The fine dust upon old tools I have forgotten
as I clean the shop: my brace and bits, some
long-enough to chew through creosoted
railroad ties while scraping granite gravel. Mighty
hugs to my shoulder in long, youthful spurts
that warmed the birdshot bearings out-of-round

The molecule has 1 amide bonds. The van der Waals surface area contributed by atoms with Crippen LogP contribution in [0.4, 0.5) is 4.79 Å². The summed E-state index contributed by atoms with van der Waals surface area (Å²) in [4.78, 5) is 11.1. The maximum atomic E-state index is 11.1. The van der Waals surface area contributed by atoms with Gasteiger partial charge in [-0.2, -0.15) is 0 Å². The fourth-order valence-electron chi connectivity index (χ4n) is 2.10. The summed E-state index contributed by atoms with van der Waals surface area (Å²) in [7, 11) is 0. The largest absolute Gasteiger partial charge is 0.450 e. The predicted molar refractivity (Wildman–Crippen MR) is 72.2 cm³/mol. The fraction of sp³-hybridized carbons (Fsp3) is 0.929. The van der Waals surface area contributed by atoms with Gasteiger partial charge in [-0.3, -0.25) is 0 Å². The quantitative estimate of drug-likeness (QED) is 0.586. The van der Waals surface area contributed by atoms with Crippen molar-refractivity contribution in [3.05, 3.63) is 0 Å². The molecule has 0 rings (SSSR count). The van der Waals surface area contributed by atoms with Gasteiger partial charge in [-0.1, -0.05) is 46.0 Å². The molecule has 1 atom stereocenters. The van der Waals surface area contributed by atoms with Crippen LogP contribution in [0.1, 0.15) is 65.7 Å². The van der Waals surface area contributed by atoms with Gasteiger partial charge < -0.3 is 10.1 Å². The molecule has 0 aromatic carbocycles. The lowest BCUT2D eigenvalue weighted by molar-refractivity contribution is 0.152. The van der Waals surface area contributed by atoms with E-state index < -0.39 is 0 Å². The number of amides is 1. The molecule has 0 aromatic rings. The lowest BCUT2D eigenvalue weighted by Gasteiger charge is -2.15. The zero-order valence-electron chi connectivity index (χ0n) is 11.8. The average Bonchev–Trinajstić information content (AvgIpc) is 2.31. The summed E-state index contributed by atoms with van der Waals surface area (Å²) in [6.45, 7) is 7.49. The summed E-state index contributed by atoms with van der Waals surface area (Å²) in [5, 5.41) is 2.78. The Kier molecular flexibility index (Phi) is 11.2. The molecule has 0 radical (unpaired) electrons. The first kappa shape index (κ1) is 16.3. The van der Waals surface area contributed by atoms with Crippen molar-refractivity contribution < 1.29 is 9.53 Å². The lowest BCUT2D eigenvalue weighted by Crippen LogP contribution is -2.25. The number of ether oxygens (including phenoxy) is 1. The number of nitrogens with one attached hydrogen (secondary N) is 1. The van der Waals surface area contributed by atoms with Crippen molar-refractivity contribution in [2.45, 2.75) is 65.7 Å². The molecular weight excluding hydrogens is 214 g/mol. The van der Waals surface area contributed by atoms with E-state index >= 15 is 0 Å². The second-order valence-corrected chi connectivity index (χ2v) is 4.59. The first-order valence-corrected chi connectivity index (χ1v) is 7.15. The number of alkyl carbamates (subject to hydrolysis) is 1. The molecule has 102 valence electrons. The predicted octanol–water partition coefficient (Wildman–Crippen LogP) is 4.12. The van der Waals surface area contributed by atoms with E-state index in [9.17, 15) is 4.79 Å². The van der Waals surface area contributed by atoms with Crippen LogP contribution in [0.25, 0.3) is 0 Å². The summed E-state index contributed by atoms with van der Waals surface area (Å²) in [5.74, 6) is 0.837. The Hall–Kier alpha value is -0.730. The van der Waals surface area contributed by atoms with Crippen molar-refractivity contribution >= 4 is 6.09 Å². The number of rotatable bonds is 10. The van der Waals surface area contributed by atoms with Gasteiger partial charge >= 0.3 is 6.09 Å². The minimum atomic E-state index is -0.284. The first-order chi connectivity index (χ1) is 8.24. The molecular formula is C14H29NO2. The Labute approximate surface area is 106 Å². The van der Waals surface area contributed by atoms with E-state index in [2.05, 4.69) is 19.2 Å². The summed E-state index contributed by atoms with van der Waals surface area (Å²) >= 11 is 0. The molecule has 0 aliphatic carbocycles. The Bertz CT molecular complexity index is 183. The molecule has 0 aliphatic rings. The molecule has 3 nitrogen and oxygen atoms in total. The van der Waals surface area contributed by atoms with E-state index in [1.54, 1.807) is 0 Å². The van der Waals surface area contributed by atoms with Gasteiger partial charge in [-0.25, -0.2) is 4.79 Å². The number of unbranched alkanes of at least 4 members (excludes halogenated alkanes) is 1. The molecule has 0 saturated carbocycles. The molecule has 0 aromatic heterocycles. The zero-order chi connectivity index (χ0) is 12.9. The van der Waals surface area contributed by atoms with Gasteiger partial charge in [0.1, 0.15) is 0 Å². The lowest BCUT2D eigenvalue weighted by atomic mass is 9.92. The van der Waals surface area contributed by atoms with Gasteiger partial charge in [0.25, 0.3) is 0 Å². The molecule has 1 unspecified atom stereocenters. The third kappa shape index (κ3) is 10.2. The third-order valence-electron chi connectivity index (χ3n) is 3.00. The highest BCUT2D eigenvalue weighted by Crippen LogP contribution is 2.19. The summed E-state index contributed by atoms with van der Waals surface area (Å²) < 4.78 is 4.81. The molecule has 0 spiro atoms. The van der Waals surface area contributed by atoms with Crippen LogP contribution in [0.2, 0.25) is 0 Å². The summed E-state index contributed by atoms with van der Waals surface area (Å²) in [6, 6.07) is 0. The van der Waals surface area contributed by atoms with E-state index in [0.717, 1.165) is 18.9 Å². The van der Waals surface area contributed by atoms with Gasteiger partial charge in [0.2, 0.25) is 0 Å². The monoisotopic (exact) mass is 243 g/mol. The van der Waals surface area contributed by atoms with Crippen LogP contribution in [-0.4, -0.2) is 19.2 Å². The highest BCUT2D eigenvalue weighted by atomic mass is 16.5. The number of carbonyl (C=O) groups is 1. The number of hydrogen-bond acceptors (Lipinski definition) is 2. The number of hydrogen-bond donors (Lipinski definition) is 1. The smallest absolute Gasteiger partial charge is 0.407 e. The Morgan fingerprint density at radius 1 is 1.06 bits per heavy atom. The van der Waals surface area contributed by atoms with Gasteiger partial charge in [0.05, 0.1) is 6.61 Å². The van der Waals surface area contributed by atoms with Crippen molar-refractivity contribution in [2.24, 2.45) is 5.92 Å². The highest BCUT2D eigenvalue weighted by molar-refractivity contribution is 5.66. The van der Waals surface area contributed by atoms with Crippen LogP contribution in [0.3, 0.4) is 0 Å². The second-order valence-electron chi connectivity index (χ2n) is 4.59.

where there was no electricity to hang a gate
miles from the asphalt. It was my third.
I wore them out. I knew no other way.
I recognize the dead scent of time as mine
on the shelves, in wooden boxes no one makes
anymore, protecting stiff-leather headstalls
and rusty bits we’ll never use again. I must make
room for the cordless handyman, especially
since this old battery has begun to run down.